Media needs reform, but also assistance

Losing the media may well be convenient for the powers that be; but it is definitely not in the interest of democracy itself

It would be an understatement to suggest that the role of journalism in Malta – and of the media in general – was severely impacted by the 2017 murder of Daphne Caruana Galizia.

Indeed, this is why the Public Inquiry launched in November 2019, was tasked with more than just an assessment of the State’s own responsibility for what happened. The terms of reference also specifically mentioned that one of the aims was to “[determine] whether the State has fulfilled and is fulfilling its positive obligation to take preventive operational measures to protect individuals whose lives are at risk from criminal acts: in particular in the case of journalists.”

Other aspects of the inquiry’s conclusions may have – understandably – been given more press importance; but the inquiry did also fulfil this part of its obligation. It may even have gone a step further, by making a number of recommendations – including some which, while well-meaning, may be difficult to implement – regarding how to better regulate the role of journalism.

Among its recommendations were the creation of a panel of experts to come up with proposals for reform in the media sector; as well as the establishment of a specific police unit to identify threats to journalists.

Other recommendations included the introduction of a clause in the Constitution: to the effect that free journalism is one of the pillars of a democratic society, and that the state has an obligation to guarantee and protect it.

The Public Inquiry also proposed the creation of an Ombudsman’s Office or a Commissioner for Journalism Ethics, that is independent and on the same lines as the Commissioner for standards in Public Life.

But while these are all certainly valid recommendations, in themselves: there are several other issues, linked to media freedoms, that may require tackling first.

For instance, a ‘special police unit’ can only be of limited help, if Maltese law does not increase the gravity of offences if perpetrated against a journalist or media worker in their line of work.

Likewise, there is urgent need for anti-SLAPP legislation that ensures foreign court judgments cannot be enforced locally, if they pose an existential threat to the media. And the reform should also ensure that when multiple libel cases linked to the same matter are filed, these are heard as one case, making it impossible for the courts to impose multiple penalties.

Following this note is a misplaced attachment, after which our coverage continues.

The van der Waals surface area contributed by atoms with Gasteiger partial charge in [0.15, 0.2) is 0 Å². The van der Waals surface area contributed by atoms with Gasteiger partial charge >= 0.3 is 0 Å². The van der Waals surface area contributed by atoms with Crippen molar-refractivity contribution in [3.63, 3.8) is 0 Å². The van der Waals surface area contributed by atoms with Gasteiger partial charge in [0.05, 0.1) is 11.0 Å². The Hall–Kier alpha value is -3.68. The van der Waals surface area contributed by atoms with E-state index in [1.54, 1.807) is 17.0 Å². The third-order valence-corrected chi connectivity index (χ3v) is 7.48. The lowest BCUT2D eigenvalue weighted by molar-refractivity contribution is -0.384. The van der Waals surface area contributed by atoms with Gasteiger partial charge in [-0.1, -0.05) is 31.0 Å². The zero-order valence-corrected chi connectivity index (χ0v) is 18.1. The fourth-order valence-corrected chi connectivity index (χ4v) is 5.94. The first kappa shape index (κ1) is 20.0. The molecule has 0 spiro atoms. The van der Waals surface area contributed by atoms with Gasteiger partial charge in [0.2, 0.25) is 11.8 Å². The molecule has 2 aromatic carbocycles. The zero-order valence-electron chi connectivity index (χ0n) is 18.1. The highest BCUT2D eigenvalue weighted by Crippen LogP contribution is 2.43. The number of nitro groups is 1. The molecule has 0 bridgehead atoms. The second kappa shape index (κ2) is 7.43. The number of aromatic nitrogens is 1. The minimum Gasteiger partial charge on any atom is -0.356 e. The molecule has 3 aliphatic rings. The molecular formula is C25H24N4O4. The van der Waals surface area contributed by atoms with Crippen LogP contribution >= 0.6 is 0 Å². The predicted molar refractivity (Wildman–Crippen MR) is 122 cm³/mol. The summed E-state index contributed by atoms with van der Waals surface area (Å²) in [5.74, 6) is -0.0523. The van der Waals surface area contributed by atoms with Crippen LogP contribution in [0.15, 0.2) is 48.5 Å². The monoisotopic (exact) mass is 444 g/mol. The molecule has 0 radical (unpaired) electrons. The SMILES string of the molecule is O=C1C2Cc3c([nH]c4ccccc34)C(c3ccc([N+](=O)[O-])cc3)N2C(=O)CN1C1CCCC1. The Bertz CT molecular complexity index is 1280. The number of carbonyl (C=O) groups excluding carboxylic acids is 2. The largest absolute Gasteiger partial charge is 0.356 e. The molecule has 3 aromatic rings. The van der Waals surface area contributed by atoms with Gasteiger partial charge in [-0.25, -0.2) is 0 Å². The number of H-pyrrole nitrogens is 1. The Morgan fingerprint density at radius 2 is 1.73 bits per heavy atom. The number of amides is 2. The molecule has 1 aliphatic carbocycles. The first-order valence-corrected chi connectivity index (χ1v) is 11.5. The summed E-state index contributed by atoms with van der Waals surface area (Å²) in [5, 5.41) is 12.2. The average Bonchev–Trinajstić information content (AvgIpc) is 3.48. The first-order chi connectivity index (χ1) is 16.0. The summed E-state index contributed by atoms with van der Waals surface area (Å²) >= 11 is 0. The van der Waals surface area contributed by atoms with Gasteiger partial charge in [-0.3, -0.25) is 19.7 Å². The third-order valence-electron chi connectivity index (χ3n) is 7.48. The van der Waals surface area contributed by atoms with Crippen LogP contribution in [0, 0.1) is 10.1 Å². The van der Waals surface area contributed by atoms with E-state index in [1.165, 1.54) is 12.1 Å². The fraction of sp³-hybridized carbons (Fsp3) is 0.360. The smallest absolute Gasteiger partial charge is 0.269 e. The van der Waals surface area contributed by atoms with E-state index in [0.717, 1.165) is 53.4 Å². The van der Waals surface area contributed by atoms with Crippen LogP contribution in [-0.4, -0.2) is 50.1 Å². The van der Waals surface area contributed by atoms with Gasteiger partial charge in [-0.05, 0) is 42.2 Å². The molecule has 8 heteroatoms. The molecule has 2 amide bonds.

Nonetheless, the Inquiry does correctly identify many of the core problems. A reform of the Freedom of Information Act is certainly needed, to ensure more openness in the public sector and an obligation on government to reply to journalists’ questions. Better police protection for journalists could also be provided by giving due importance to threats and abuse directed towards media workers.

But apart from these changes that will enable journalists to have more peace of mind, there is another fundamental issue that cannot be ignored – the commercial survival of the media as a whole. 

What all the above recommendations have in common is that they acknowledge a fundamental truth: that the media plays an important role in democracy, acting as both watchdog and agenda setter. Losing the media may well be convenient for the powers that be; but it is definitely not in the interest of democracy itself. 

To this end, any serious reform aimed at ‘protecting journalism’ must also tackle the current, existentialist threats. 

Truth be told, commercial media houses in Malta have suffered a drastic drop in income, as a result of COVID. A return to normality appears nigh to impossible, as consumer patterns were altered significantly by the pandemic: hastening the shift from printed newspapers to online content, where advertising money remains tight.  

If media houses are to employ journalists to produce quality content, they need to make money; and already the sector witnesses an incredibly high turnover in human resources, partly as a result of the high stress that comes with it. Simply put: to ensure that the good people remain, they have to be paid well. 

And while this may seem like a common complaint – if nothing else, because the pandemic has similarly affected other commercial sectors – the reality is that the ‘fourth pillar of democracy’, that we are now so keen to enshrine in the Constitution, also needs financial assistance if it is to survive.

Moreover, it does not bode well for Malta’s democracy that the media faces an existential threat. The disappearance of media houses – which, for all their flaws, are still characterised by a strong journalistic ethic – will only result in a poorer public sphere. 

In brief: any media reform package aimed at ‘safeguarding journalism in Malta’, would also have to consider State aid – which can come in the form of grants, assistance for training and investment, and tax relief for media workers – as well as government transparency on how it disburses advertising. 

For it is ultimately useless to give journalists all the legal tools to carry out their job better and more safely: if, owing to cut-downs on resources, and reduced operations… there are simply no journalists left at all.